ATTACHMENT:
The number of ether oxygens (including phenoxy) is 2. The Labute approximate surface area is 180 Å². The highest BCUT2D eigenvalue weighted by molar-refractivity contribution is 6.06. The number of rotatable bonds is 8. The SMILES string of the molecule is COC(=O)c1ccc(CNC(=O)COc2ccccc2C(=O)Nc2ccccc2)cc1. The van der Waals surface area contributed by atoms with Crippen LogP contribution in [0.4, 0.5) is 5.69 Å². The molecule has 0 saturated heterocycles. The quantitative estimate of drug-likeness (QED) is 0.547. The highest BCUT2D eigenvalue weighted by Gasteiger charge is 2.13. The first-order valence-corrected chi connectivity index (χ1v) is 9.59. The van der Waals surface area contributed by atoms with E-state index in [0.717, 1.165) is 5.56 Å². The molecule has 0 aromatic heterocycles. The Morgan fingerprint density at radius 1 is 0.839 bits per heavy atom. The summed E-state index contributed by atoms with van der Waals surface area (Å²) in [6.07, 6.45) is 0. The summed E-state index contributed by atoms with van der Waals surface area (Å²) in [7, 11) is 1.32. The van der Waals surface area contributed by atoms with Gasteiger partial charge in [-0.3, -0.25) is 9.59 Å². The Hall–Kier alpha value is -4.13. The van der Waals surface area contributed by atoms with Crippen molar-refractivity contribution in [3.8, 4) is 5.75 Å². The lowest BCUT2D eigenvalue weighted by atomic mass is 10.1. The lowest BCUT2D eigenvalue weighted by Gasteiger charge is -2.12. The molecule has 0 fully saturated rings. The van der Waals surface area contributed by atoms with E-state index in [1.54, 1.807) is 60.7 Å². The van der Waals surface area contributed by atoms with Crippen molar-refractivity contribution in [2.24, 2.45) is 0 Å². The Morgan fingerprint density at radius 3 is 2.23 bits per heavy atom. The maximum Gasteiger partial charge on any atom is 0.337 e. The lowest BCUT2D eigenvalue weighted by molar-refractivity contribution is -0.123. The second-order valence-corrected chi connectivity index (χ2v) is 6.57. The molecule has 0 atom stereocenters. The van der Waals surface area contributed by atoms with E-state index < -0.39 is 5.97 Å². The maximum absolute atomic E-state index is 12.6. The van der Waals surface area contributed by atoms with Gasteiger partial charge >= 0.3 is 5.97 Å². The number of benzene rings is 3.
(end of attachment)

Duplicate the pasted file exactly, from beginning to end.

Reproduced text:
The number of ether oxygens (including phenoxy) is 2. The Labute approximate surface area is 180 Å². The highest BCUT2D eigenvalue weighted by molar-refractivity contribution is 6.06. The number of rotatable bonds is 8. The SMILES string of the molecule is COC(=O)c1ccc(CNC(=O)COc2ccccc2C(=O)Nc2ccccc2)cc1. The van der Waals surface area contributed by atoms with Crippen LogP contribution in [0.4, 0.5) is 5.69 Å². The molecule has 0 saturated heterocycles. The quantitative estimate of drug-likeness (QED) is 0.547. The highest BCUT2D eigenvalue weighted by Gasteiger charge is 2.13. The first-order valence-corrected chi connectivity index (χ1v) is 9.59. The van der Waals surface area contributed by atoms with E-state index in [0.717, 1.165) is 5.56 Å². The molecule has 0 aromatic heterocycles. The Morgan fingerprint density at radius 1 is 0.839 bits per heavy atom. The summed E-state index contributed by atoms with van der Waals surface area (Å²) in [6.07, 6.45) is 0. The summed E-state index contributed by atoms with van der Waals surface area (Å²) in [7, 11) is 1.32. The van der Waals surface area contributed by atoms with Gasteiger partial charge in [-0.3, -0.25) is 9.59 Å². The Hall–Kier alpha value is -4.13. The van der Waals surface area contributed by atoms with Crippen molar-refractivity contribution in [3.8, 4) is 5.75 Å². The lowest BCUT2D eigenvalue weighted by atomic mass is 10.1. The lowest BCUT2D eigenvalue weighted by Gasteiger charge is -2.12. The molecule has 0 fully saturated rings. The van der Waals surface area contributed by atoms with E-state index in [1.54, 1.807) is 60.7 Å². The van der Waals surface area contributed by atoms with Crippen molar-refractivity contribution in [2.24, 2.45) is 0 Å². The Morgan fingerprint density at radius 3 is 2.23 bits per heavy atom. The maximum Gasteiger partial charge on any atom is 0.337 e. The lowest BCUT2D eigenvalue weighted by molar-refractivity contribution is -0.123. The second-order valence-corrected chi connectivity index (χ2v) is 6.57. The molecule has 0 atom stereocenters. The van der Waals surface area contributed by atoms with E-state index < -0.39 is 5.97 Å². The maximum absolute atomic E-state index is 12.6. The van der Waals surface area contributed by atoms with Gasteiger partial charge >= 0.3 is 5.97 Å². The number of benzene rings is 3.